Analytic Use Cases: Look before you leap!

Blogs home Featured Image

Finding the Use Cases

So you’ve gathered the data, maybe hired some data scientists, and you’re looking to make a big impact.

The next step is to look for some business problems that can be solved with analytics – after all, without solving some real business challenges you’re not going to add much value to your organisation!

As you start to look for analytics use cases to work on, you may soon find yourself inundated with a range of possible projects. But which ones should you work on? How do you prioritise?

Mango have spent a lot of time over the last few years helping organisations to identify, evaluate and prioritise Analytic Use Cases. Picking the right projects-—particularly early on in your data-driven adventure-—will have a significant impact on the success of your analytic initiative. This article is based on some of the ways in which we coach companies around the building of Analytic Portfolios and what to look for in projects.

Evaluating Analytic Use Cases

The prioritisation of analytic use cases will be largely driven by the reason your data initiative was created and what ‘success’ for your team really looks like.

However, for this post, I’m going to assume the aim of your initiative is ultimately to add value to the organisation, where success is measured in financial terms (either saving money or adding revenue).

Generally, you’ll probably want a mixture of tactical and strategic initiatives – get some quick wins under your belt while you’re working on those bigger, longer-term challenges. However, when you’re looking at projects to work on you should consider a number of aspects:

  1. The Problem is Worth Solving

This might sound obvious, but a big factor in assessing an analytic use case is the potential value it could add. Delivering a multi-million pound project that decides what colour to paint the boardroom isn’t going to win many fans.

Ensure you understand:

  • How delivering this project would add value to your organisation
  • Exactly how that value will be measured
  1. The Building Blocks are in place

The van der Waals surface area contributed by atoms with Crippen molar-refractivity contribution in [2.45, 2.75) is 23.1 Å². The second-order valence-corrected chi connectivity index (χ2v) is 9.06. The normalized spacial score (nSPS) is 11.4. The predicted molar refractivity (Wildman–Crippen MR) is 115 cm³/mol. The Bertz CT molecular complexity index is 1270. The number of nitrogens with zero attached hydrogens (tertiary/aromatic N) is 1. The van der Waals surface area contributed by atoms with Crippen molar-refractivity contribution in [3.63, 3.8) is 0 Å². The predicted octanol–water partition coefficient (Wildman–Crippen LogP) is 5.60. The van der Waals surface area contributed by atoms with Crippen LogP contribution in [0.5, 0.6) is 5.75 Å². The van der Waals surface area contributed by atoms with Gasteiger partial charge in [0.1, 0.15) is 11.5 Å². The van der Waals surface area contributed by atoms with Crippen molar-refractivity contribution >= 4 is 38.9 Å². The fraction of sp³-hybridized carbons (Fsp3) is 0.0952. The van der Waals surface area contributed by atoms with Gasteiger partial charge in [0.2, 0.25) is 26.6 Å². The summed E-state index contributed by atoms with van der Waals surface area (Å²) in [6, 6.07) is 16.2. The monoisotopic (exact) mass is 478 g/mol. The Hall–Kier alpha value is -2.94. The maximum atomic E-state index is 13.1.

Understanding the ‘readiness’ (or otherwise) of a project to be delivered is a major factor in determining whether to prioritise it. Key aspects to consider include:

  • Data – is there enough data of sufficient data to solve this challenge?
  • Platform – is the technical platform in place to enable insight to be derived?
  • Skills – do you have the skills required to implement the solution?
  • Deliver – is there a mechanism in place to deliver any insight to decision makers?
  1. The Analytic Use Case is Solvable

The world of analytics is awash with marketing right now, promising silver-bullet solutions based on Machine Learning, AI or Cognitive Computing. However, the simplicity or otherwise of a potential solution should be considered when prioritising a use case. You don’t want to end up with a portfolio of projects whose solutions are at the periphery of what’s currently possible.

  1. The Business is Ready to Change

This is–without doubt–the primary factor in the success (or otherwise) of an analytic project. You could have the best data, write the best code and implement the best algorithm – but if the business users don’t behave differently once the solution is implemented, the value you’re seeking won’t be realised.

Before you build, make sure the business is willing to change their behaviour.

Evaluating possible projects in this way can help you to build a portfolio of Analytic Use Cases that will add significant, measurably value to your organisation. Moreover, making the right decisions early can help you build momentum around data-driven change, leading to a more-engaged business community ready for change.

Mango Solutions can help you navigate this process successfully. Based on insight and experience gained over 15 years working with the world’s leading companies, we have developed 3 workshops to help overcome some of the common challenges and roadblocks at different stages of your journey.

Find out which of the three workshops would be valuable to your organisation here.